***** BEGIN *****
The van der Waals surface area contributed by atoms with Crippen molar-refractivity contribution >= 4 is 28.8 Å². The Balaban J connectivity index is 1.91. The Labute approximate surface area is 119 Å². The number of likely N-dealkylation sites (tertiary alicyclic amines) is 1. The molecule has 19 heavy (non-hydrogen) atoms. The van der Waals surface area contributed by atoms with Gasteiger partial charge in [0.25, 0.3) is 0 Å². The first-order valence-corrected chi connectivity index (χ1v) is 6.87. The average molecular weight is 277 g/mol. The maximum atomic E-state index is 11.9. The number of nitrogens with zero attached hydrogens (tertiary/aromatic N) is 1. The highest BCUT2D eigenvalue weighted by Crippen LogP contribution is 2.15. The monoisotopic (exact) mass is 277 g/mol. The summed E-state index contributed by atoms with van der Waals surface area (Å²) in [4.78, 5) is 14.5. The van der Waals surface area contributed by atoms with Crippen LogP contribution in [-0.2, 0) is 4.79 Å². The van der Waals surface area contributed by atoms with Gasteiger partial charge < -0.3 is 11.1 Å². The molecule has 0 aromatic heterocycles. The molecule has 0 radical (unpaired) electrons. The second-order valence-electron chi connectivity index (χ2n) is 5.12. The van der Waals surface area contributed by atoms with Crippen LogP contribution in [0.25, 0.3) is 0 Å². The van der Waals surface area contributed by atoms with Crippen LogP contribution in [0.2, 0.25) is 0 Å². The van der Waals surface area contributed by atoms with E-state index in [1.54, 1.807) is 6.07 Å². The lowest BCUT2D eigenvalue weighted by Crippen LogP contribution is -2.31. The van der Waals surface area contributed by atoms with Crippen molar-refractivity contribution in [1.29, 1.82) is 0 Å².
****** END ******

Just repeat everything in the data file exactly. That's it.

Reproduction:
The van der Waals surface area contributed by atoms with Crippen molar-refractivity contribution >= 4 is 28.8 Å². The Balaban J connectivity index is 1.91. The Labute approximate surface area is 119 Å². The number of likely N-dealkylation sites (tertiary alicyclic amines) is 1. The molecule has 19 heavy (non-hydrogen) atoms. The van der Waals surface area contributed by atoms with Gasteiger partial charge in [0.25, 0.3) is 0 Å². The first-order valence-corrected chi connectivity index (χ1v) is 6.87. The average molecular weight is 277 g/mol. The maximum atomic E-state index is 11.9. The number of nitrogens with zero attached hydrogens (tertiary/aromatic N) is 1. The highest BCUT2D eigenvalue weighted by Crippen LogP contribution is 2.15. The monoisotopic (exact) mass is 277 g/mol. The summed E-state index contributed by atoms with van der Waals surface area (Å²) in [4.78, 5) is 14.5. The van der Waals surface area contributed by atoms with Crippen LogP contribution in [-0.2, 0) is 4.79 Å². The van der Waals surface area contributed by atoms with Gasteiger partial charge < -0.3 is 11.1 Å². The molecule has 0 aromatic heterocycles. The molecule has 0 radical (unpaired) electrons. The second-order valence-electron chi connectivity index (χ2n) is 5.12. The van der Waals surface area contributed by atoms with Crippen LogP contribution in [0.25, 0.3) is 0 Å². The van der Waals surface area contributed by atoms with Crippen LogP contribution in [0.2, 0.25) is 0 Å². The van der Waals surface area contributed by atoms with E-state index in [1.54, 1.807) is 6.07 Å². The lowest BCUT2D eigenvalue weighted by Crippen LogP contribution is -2.31. The van der Waals surface area contributed by atoms with Crippen molar-refractivity contribution in [1.29, 1.82) is 0 Å².